Rashmi Kumar: Well, I am mostly comfortable doing a style that’s not too literary and yet not too colloquial. While I write for the masses, I also write for the classes. I prefer any writing style that’s real, unpretentious and forms an instant connection with its readers.
No, I would like to keep experimenting and trying out new styles.

BLW: When do you write the most? Is there a favorite place at your home or office where you write the most? Any props that you feel lucky to keep with you when writing?

Rashmi Kumar: There’s no fixed time when I write, but when I do get inspired to write, I do it like someone possessed. Unless you’ve that drive, you can’t do justice.

There really isn’t a particular spot that acts like my “creative hiding place,” (thanks to a two-year-old!) but I would certainly like to retreat in a natural surrounding with just the nature and me for my future writings. Like for HLS, I went on a break to Jim Corbett for many months just to finish the book.

There definitely is something interesting I do before I start writing or before I set of to do any work. I make an air cross across my chest and surrender my thoughts, words and actions to God.

BLW: What are your inspirations? Do you like writing a real story or a fiction story?

Rashmi Kumar: People inspire me. In the past my travel experiences had inspired me a lot. That’s why I give much prominence to places and vivid human characters in my books.

I am neither a stickler for fiction nor for non-fiction. Although, I am most comfortable doing fiction, as an author, I feel the need to be open and adaptive to anything that’s real as well as not real.

BLW: What books have inspired or influenced you as a writer?

Rashmi Kumar: I have been deeply influenced by the works of Gabriel Garcia Marquez. Having read almost all his literary works, I wish I can emulate his style of writing, but I know that’s only a dream 🙁 The other book that has me gripped is Elizabeth Gilbert’s Eat, Pray, Love.

BLW: We would be happy to know about any future projects that you are currently working on?

Rashmi Kumar: Currently, I am crushed between two choices. And both are works of non-fiction but have deeply changed me as a human. First one is a chronicle about my motherhood experiences. I am trying to present this in a short story format with tips to new mothers. My second endeavour is something more spiritual. This would be about my journey from India to Canada and the catharsis I went through along the way.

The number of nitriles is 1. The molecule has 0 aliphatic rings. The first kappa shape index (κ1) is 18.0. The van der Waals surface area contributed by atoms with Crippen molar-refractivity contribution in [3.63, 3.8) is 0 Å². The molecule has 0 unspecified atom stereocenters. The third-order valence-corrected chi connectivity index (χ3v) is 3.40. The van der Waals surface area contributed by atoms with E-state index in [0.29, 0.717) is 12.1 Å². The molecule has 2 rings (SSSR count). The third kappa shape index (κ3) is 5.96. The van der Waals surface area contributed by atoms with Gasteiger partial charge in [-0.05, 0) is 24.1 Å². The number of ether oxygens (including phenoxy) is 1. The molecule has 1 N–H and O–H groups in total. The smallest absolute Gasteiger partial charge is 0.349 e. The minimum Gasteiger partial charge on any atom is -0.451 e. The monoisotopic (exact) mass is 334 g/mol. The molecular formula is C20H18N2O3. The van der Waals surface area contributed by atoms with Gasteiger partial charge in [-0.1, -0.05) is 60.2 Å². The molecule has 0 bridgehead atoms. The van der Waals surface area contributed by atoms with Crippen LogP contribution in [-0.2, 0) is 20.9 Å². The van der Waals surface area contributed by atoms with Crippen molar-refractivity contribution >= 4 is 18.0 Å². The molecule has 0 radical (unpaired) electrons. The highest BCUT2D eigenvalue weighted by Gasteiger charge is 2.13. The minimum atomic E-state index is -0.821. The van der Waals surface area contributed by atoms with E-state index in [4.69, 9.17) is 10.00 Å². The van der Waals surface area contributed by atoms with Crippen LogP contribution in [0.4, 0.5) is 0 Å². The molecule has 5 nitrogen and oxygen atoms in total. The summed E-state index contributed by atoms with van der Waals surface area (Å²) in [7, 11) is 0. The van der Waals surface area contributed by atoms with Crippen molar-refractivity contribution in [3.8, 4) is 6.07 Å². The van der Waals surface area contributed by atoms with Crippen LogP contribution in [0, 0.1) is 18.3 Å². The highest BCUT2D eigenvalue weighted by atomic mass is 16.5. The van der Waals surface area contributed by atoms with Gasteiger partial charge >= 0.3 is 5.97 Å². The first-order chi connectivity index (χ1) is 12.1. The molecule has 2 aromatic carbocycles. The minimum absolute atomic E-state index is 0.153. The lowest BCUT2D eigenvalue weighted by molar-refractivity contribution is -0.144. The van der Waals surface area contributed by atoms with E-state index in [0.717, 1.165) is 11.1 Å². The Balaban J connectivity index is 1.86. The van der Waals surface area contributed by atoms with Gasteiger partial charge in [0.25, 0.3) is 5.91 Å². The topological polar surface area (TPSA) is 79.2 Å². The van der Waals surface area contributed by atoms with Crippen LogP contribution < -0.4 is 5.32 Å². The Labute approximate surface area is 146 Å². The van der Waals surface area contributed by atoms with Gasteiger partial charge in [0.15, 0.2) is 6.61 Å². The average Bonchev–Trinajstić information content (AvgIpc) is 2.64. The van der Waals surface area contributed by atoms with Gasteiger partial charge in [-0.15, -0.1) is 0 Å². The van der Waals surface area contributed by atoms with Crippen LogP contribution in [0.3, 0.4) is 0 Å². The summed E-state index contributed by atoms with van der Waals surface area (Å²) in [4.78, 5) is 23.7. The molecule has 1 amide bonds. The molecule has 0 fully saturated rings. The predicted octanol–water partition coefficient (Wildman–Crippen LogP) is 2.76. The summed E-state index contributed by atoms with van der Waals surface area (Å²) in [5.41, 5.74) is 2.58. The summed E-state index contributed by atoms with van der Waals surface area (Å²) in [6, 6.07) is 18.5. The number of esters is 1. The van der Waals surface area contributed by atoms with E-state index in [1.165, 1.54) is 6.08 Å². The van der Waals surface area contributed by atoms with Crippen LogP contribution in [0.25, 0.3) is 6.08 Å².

BLW: What other secret skills do you have?

Rashmi Kumar: I have taken on to cooking big time. In future, I might even do a book on some recipes. I am also a trained Hindustani classical vocalist but I don’t have the desire to ever perform publicly.

BLW: To be a good writer, one should be a good reader. Do you enjoy reading books? What are the best books you have ever read? Name any five.

Rashmi Kumar: Of course, I love to read. Without reading well, you can’t write well! My top five books are: Love in the Time of Cholera and Memories of my Melancholy Whores both by Gabriel Garcia Marquez, Life of Pie by Yann Martel, The Kite Runner by Khaled Hosseini and of course Elizabeth Gilbert’s Eat, Pray, Love.

BLW: On a personal note do you like the author Rashmi Kumar from the person Rashmi Kumar?

To be a good writer
…one should be…
a good reader

Rashmi Kumar: I love ’em both 🙂 Both are incomplete without each other. Both draw inspiration from each other and both thrive on that hope and inspiration. But yes, generally, I am not a very disciplined person. You could even call me lazy! But when I start writing, I am different. I am more focused, more disciplined and definitely a better manager of time. Other than that, I am pretty hopeless in these areas!

BLW: What advice would you give to all those aspiring authors who consider you as an ideal?

Rashmi Kumar: Write, write, write. Don’t stop no matter what!

BLW: Message for the book lovers in this world!

Rashmi Kumar: My strongest and the only message from my heart is: If you want something real bad, it’s easy to chase it, pursue it and run after it! That’s where we go wrong. There is a reason why sometimes something doesn’t work out for you just when you want it so bad. That moment it is important we leave things to destiny or God. Because when we try to change the course of our life to get what we b want, it may not be the best thing for us or may not be the best thing for us at that time. For instance, in HLS Alafia so desperately wanted to get married but as life would have it, she kept bumping into all the wrong men, all the time. But, the moment she decided to let go, she found someone (Ethan) who truly cared for her but she still decided to let it go because she finally realised that it’s important she left the decision to life and God. If Ethan was truly meant for her, he would be hers any way. Even if she decided to leave the chemistry between them in a limbo.

Thank you so much for your time. It’s our pleasure to chat with you…